Continued education was also a common theme. Teacher Mercy loves teaching because she loves being in a learning environment. “I think I was just born to teach!” She’s currently attending Hope College to earn a degree. Teacher Martha started off as Shine Zambia’s librarian and from there gained an interest in teaching and children. Others at Shine encouraged her and gave her confidence to take on her own classroom. Martha’s getting a degree in teaching by taking online classes. I remember the days of my Master’s Degree program…while teaching during the day, and going to classes at night. It’s not easy and it’s clear to see the commitment of Shine teachers to continuing education.
Acting Head Teacher, Chafela, earned a university degree, but not in teaching. Due to lack of other employment in Zambia he shifted to teaching. One of the most important things to Chafela is “seeing someone start to know how to read and write…it drives me to continue.” Seeing the success of students motivates him a LOT!
I honestly feel that each teacher from Shine mentioned at least one thing I could identify with. When thinking of education around the world…sometimes we fail to realize that the same issues, joys, challenges, and inspirations are happening simultaneously around the globe. Knowing that educators in diverse countries might have many similar goals and experiences was an excellent take-away from this Zoom meeting. Stop to think today about what drives you to do what you do? What is your passion? Your life’s work?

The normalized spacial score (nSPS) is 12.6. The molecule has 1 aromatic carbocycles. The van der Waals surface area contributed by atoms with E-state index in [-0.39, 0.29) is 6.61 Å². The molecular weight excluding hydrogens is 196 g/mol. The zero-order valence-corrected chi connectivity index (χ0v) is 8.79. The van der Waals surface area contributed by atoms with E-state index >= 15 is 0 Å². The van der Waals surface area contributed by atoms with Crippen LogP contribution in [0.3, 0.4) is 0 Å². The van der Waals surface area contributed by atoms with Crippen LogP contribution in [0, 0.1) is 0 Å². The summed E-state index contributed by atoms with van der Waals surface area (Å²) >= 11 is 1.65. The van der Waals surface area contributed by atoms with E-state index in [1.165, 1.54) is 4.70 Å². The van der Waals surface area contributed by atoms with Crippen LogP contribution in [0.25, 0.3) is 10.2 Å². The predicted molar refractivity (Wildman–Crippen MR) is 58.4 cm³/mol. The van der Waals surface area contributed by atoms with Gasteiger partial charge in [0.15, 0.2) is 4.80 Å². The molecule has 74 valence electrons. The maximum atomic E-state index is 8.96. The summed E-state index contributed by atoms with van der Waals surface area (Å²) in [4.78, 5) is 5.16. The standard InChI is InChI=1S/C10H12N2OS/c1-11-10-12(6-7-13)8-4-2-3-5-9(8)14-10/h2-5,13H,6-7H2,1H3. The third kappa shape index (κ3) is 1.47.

There’s something about living through a pandemic that brings about reflection–especially about places we frequent (or used to be able to frequent more often). Book stores are one of those places. They are the places we routinely frequent to feed the mind and the soul–they hold memories in our hearts.
When I began teaching twenty years ago, I was fortunate to become a member of the Illinois Reading Council. Through the support of my principal and the curriculum department, I was able to attend the yearly conference in Springfield, IL. It was there that I developed a love of book talks. Becky Anderson, from Anderson’s Bookshop, continues to deliver book talks at the annual conference. She also hauls a plethora of books to the conference hall for us all to indulge. Over the years, I have collected several of my favorite books and had them signed by the authors at the conference. They were the gifts I brought back to my children, my students, and my colleagues. They were gifts that opened us up to the world and brought a dialogue into our homes and community. The authors were also the ones we invited to visit the schools to talk to the children: Ben Mikaelsen, Neal Shusterman, and Jordan Sonnenblick were a few of my favorites.
Upon returning from Springfield the first year, I started my long treks to Anderson’s Bookshop in Naperville. My love of the store and all it has to offer began. The events they offer are off the charts: from small author talks to full day conferences. I’ve attended several over the years with my children and my friends. One of my favorite memories is Emma meeting Suzanne Collins during her middle school years: she was infatuated with the Hunger Games. Because of these experiences, you can imagine my excitement when Anderson’s opened in LaGrange, just a few miles from my mother’s home.